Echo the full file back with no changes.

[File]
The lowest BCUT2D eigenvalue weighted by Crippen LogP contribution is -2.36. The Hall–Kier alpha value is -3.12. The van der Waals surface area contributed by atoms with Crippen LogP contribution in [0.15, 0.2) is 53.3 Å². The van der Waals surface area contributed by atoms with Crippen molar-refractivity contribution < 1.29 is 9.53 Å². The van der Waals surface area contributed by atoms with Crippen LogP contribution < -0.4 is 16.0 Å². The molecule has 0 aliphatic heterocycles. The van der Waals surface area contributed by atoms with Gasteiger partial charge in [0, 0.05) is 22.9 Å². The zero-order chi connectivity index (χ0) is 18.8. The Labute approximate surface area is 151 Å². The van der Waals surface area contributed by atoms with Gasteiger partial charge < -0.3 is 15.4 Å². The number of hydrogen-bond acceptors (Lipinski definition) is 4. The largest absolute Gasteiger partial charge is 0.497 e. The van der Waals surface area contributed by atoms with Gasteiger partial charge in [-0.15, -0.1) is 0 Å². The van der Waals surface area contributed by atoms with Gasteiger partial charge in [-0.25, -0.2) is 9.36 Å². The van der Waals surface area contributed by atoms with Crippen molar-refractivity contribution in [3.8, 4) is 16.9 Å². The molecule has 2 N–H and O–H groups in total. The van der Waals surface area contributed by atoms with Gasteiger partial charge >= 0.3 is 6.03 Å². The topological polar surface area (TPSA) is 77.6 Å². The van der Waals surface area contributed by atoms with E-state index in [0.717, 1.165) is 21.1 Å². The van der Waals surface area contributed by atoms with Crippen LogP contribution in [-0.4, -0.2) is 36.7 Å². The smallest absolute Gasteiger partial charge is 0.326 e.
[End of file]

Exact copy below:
The lowest BCUT2D eigenvalue weighted by Crippen LogP contribution is -2.36. The Hall–Kier alpha value is -3.12. The van der Waals surface area contributed by atoms with Crippen LogP contribution in [0.15, 0.2) is 53.3 Å². The van der Waals surface area contributed by atoms with Crippen molar-refractivity contribution < 1.29 is 9.53 Å². The van der Waals surface area contributed by atoms with Crippen LogP contribution < -0.4 is 16.0 Å². The molecule has 0 aliphatic heterocycles. The van der Waals surface area contributed by atoms with Gasteiger partial charge in [0, 0.05) is 22.9 Å². The zero-order chi connectivity index (χ0) is 18.8. The Labute approximate surface area is 151 Å². The van der Waals surface area contributed by atoms with Gasteiger partial charge < -0.3 is 15.4 Å². The number of hydrogen-bond acceptors (Lipinski definition) is 4. The largest absolute Gasteiger partial charge is 0.497 e. The van der Waals surface area contributed by atoms with Gasteiger partial charge in [-0.15, -0.1) is 0 Å². The van der Waals surface area contributed by atoms with Gasteiger partial charge in [-0.25, -0.2) is 9.36 Å². The van der Waals surface area contributed by atoms with Crippen molar-refractivity contribution in [3.8, 4) is 16.9 Å². The molecule has 2 N–H and O–H groups in total. The van der Waals surface area contributed by atoms with Gasteiger partial charge >= 0.3 is 6.03 Å². The topological polar surface area (TPSA) is 77.6 Å². The van der Waals surface area contributed by atoms with E-state index in [0.717, 1.165) is 21.1 Å². The van der Waals surface area contributed by atoms with Crippen LogP contribution in [-0.4, -0.2) is 36.7 Å². The smallest absolute Gasteiger partial charge is 0.326 e.